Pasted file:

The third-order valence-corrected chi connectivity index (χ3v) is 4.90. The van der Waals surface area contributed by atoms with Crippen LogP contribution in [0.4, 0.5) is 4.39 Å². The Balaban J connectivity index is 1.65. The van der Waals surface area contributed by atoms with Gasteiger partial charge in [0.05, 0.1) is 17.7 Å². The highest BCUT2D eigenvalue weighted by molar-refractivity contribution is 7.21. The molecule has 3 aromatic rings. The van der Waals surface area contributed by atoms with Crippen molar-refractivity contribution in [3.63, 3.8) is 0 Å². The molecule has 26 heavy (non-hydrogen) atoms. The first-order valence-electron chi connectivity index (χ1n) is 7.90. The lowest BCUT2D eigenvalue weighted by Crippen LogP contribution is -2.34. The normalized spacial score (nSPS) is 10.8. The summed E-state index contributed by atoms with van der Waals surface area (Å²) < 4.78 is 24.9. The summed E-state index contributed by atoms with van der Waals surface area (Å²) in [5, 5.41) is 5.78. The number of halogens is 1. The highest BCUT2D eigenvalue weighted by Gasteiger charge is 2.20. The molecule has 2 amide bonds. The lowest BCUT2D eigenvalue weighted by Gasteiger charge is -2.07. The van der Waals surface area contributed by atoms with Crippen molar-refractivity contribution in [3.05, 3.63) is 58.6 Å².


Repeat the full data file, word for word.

The third-order valence-corrected chi connectivity index (χ3v) is 4.90. The van der Waals surface area contributed by atoms with Crippen LogP contribution in [0.4, 0.5) is 4.39 Å². The Balaban J connectivity index is 1.65. The van der Waals surface area contributed by atoms with Gasteiger partial charge in [0.05, 0.1) is 17.7 Å². The highest BCUT2D eigenvalue weighted by molar-refractivity contribution is 7.21. The molecule has 3 aromatic rings. The van der Waals surface area contributed by atoms with Crippen molar-refractivity contribution in [3.63, 3.8) is 0 Å². The molecule has 26 heavy (non-hydrogen) atoms. The first-order valence-electron chi connectivity index (χ1n) is 7.90. The lowest BCUT2D eigenvalue weighted by Crippen LogP contribution is -2.34. The normalized spacial score (nSPS) is 10.8. The summed E-state index contributed by atoms with van der Waals surface area (Å²) < 4.78 is 24.9. The summed E-state index contributed by atoms with van der Waals surface area (Å²) in [5, 5.41) is 5.78. The number of halogens is 1. The highest BCUT2D eigenvalue weighted by Gasteiger charge is 2.20. The molecule has 2 amide bonds. The lowest BCUT2D eigenvalue weighted by Gasteiger charge is -2.07. The van der Waals surface area contributed by atoms with Crippen molar-refractivity contribution in [3.05, 3.63) is 58.6 Å².